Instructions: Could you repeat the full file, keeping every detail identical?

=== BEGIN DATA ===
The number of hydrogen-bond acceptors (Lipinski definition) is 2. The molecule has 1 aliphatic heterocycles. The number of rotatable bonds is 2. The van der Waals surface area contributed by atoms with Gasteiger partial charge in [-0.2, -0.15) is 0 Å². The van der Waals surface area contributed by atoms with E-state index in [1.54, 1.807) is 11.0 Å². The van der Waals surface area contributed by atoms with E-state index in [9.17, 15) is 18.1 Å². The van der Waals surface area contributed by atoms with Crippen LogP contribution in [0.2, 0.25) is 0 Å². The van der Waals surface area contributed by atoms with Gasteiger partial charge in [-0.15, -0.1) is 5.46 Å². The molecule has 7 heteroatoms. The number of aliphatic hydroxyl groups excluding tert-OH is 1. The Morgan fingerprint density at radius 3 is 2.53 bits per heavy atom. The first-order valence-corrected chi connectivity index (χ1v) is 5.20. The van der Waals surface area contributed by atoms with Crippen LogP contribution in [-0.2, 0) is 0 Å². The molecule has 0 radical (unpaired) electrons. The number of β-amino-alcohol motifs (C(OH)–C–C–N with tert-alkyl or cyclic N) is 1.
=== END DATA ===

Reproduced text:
The number of hydrogen-bond acceptors (Lipinski definition) is 2. The molecule has 1 aliphatic heterocycles. The number of rotatable bonds is 2. The van der Waals surface area contributed by atoms with Gasteiger partial charge in [-0.2, -0.15) is 0 Å². The van der Waals surface area contributed by atoms with E-state index in [1.54, 1.807) is 11.0 Å². The van der Waals surface area contributed by atoms with E-state index in [9.17, 15) is 18.1 Å². The van der Waals surface area contributed by atoms with Crippen LogP contribution in [0.2, 0.25) is 0 Å². The van der Waals surface area contributed by atoms with Gasteiger partial charge in [-0.15, -0.1) is 5.46 Å². The molecule has 7 heteroatoms. The number of aliphatic hydroxyl groups excluding tert-OH is 1. The Morgan fingerprint density at radius 3 is 2.53 bits per heavy atom. The first-order valence-corrected chi connectivity index (χ1v) is 5.20. The van der Waals surface area contributed by atoms with Crippen LogP contribution in [-0.2, 0) is 0 Å². The molecule has 0 radical (unpaired) electrons. The number of β-amino-alcohol motifs (C(OH)–C–C–N with tert-alkyl or cyclic N) is 1.